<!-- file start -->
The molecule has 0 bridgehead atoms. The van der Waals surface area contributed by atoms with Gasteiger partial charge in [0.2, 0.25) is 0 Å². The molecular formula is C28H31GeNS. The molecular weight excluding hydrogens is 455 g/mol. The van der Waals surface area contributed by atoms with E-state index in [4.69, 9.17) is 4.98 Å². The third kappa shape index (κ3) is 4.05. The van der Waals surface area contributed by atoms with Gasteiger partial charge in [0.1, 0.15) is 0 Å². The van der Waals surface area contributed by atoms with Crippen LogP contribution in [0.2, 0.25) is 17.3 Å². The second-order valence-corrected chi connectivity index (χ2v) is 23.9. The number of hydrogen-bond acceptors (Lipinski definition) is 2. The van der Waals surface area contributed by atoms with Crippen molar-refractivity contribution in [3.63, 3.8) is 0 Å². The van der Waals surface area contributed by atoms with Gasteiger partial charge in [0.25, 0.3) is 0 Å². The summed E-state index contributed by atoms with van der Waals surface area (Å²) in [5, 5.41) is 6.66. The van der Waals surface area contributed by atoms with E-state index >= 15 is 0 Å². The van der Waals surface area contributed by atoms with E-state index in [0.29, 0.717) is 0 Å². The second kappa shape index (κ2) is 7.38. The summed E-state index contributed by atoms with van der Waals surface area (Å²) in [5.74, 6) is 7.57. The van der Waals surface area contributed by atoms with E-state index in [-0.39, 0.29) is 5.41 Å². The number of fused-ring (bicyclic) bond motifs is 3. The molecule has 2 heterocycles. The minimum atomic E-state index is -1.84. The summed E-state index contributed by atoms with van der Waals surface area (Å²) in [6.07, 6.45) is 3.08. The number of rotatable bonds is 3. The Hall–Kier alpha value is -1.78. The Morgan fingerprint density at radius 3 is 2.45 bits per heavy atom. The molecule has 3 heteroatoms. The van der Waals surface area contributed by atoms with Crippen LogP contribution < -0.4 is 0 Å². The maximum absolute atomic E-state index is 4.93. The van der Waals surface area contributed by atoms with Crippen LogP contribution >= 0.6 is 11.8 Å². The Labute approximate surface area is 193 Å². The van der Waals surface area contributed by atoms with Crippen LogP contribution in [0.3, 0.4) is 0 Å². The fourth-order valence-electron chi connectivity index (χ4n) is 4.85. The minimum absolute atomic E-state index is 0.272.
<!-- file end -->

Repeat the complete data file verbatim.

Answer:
The molecule has 0 bridgehead atoms. The van der Waals surface area contributed by atoms with Gasteiger partial charge in [0.2, 0.25) is 0 Å². The molecular formula is C28H31GeNS. The molecular weight excluding hydrogens is 455 g/mol. The van der Waals surface area contributed by atoms with E-state index in [4.69, 9.17) is 4.98 Å². The third kappa shape index (κ3) is 4.05. The van der Waals surface area contributed by atoms with Gasteiger partial charge in [0.1, 0.15) is 0 Å². The van der Waals surface area contributed by atoms with Crippen LogP contribution in [0.2, 0.25) is 17.3 Å². The second-order valence-corrected chi connectivity index (χ2v) is 23.9. The number of hydrogen-bond acceptors (Lipinski definition) is 2. The van der Waals surface area contributed by atoms with Crippen molar-refractivity contribution in [3.63, 3.8) is 0 Å². The van der Waals surface area contributed by atoms with Gasteiger partial charge in [0.25, 0.3) is 0 Å². The summed E-state index contributed by atoms with van der Waals surface area (Å²) in [5, 5.41) is 6.66. The van der Waals surface area contributed by atoms with E-state index >= 15 is 0 Å². The van der Waals surface area contributed by atoms with E-state index in [0.29, 0.717) is 0 Å². The second kappa shape index (κ2) is 7.38. The summed E-state index contributed by atoms with van der Waals surface area (Å²) in [5.74, 6) is 7.57. The van der Waals surface area contributed by atoms with E-state index in [-0.39, 0.29) is 5.41 Å². The number of fused-ring (bicyclic) bond motifs is 3. The molecule has 2 heterocycles. The minimum atomic E-state index is -1.84. The summed E-state index contributed by atoms with van der Waals surface area (Å²) in [6.07, 6.45) is 3.08. The number of rotatable bonds is 3. The Hall–Kier alpha value is -1.78. The Morgan fingerprint density at radius 3 is 2.45 bits per heavy atom. The molecule has 3 heteroatoms. The van der Waals surface area contributed by atoms with Crippen LogP contribution < -0.4 is 0 Å². The maximum absolute atomic E-state index is 4.93. The van der Waals surface area contributed by atoms with Crippen LogP contribution >= 0.6 is 11.8 Å². The Labute approximate surface area is 193 Å². The van der Waals surface area contributed by atoms with Crippen LogP contribution in [0.3, 0.4) is 0 Å². The fourth-order valence-electron chi connectivity index (χ4n) is 4.85. The minimum absolute atomic E-state index is 0.272.